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Original Research

Open Access

Fulfilled but worn out: gynecologic oncologists experience high levels of compassion satisfaction and compassion fatigue

  • Lia Bos1,*,
  • Megan Shen2
  • Lauren Prescott3
  • Alaina Brown3

1Division of Gynecologic Oncology, University of Alabama at Birmingham, Birmingham, AL 35233, USA

2Clinical Research Division, Fred Hutchinson Cancer Center, Seattle, WA 98109, USA

3Division of Gynecologic Oncology, Vanderbilt Ingram Cancer Center, Nashville, TN 37232, USA

DOI: 10.22514/ejgo.2023.097 Vol.44,Issue 6,December 2023 pp.43-49

Submitted: 23 March 2023 Accepted: 13 April 2023

Published: 15 December 2023

*Corresponding Author(s): Lia Bos E-mail: lmbos@uabmc.edu

Abstract

Professional quality of life is composed of both positive (compassion satisfaction) and negative (compassion fatigue) components. The objective of this study was to evaluate the professional quality of life among gynecologic oncologists measured through compassion satisfaction and compassion fatigue. An anonymous Research Electronic Data Capture (REDCap) survey was sent to the Society of Gynecologic Oncology (SGO) members. The survey was composed of a brief questionnaire assessing basic demographics followed by the ProQOL 5 survey, a validated scale assessing professional quality of life. This scale measures compassion satisfaction and compassion fatigue. Compassion fatigue is measured in terms of its two components—burnout and secondary trauma. ProQOL revealed that most respondents had moderate (57%) or high compassion satisfaction (41%). However, the majority also had moderate to high levels of burnout and secondary trauma (65% and 50%, respectively). Increasing age was associated with increased compassion satisfaction (B = 0.192, p = 0.04) and lower rates of burnout (B = −0.217, p = 0.02). Those in a strictly academic practice environment were 2.13 times more likely to experience moderate or high levels of burnout (p = 0.04). Female identifying participants were 2.6 times more likely to report moderate or high secondary trauma (p = 0.02). Additionally, those with childcare plans that were altered by the COVID-19 pandemic were 5.5 times as likely to have moderate or high burnout scores (p = 0.004). In conclusion, gynecologic oncologists experience high levels of compassion satisfaction. However, they also experience a significant amount of compassion fatigue as demonstrated by the moderate to high level of burnout and secondary trauma. Sociodemographic factors such as age, gender, type of practice, and presence of parental responsibilities may place some individuals at higher risk for compassion fatigue.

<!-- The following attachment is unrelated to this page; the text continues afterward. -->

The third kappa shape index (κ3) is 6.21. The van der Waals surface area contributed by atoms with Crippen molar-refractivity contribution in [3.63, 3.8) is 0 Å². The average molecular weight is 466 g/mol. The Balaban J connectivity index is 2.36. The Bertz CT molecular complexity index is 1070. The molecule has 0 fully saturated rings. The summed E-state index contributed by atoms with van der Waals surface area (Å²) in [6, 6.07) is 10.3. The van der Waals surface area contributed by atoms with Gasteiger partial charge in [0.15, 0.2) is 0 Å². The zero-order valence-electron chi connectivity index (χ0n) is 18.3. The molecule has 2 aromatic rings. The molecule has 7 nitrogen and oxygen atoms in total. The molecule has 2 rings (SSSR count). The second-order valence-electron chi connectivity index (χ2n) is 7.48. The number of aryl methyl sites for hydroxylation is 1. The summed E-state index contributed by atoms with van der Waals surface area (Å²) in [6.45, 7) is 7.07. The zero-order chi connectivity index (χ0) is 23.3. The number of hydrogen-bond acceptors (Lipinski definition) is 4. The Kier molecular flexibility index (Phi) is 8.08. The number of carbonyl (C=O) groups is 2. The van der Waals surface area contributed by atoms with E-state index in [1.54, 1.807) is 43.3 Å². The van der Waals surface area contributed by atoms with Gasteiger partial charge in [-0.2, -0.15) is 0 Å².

Keywords

Burnout; Compassion satisfaction; Compassion fatigue; Professional quality of life


Cite and Share

Lia Bos,Megan Shen,Lauren Prescott,Alaina Brown. Fulfilled but worn out: gynecologic oncologists experience high levels of compassion satisfaction and compassion fatigue. European Journal of Gynaecological Oncology. 2023. 44(6);43-49.

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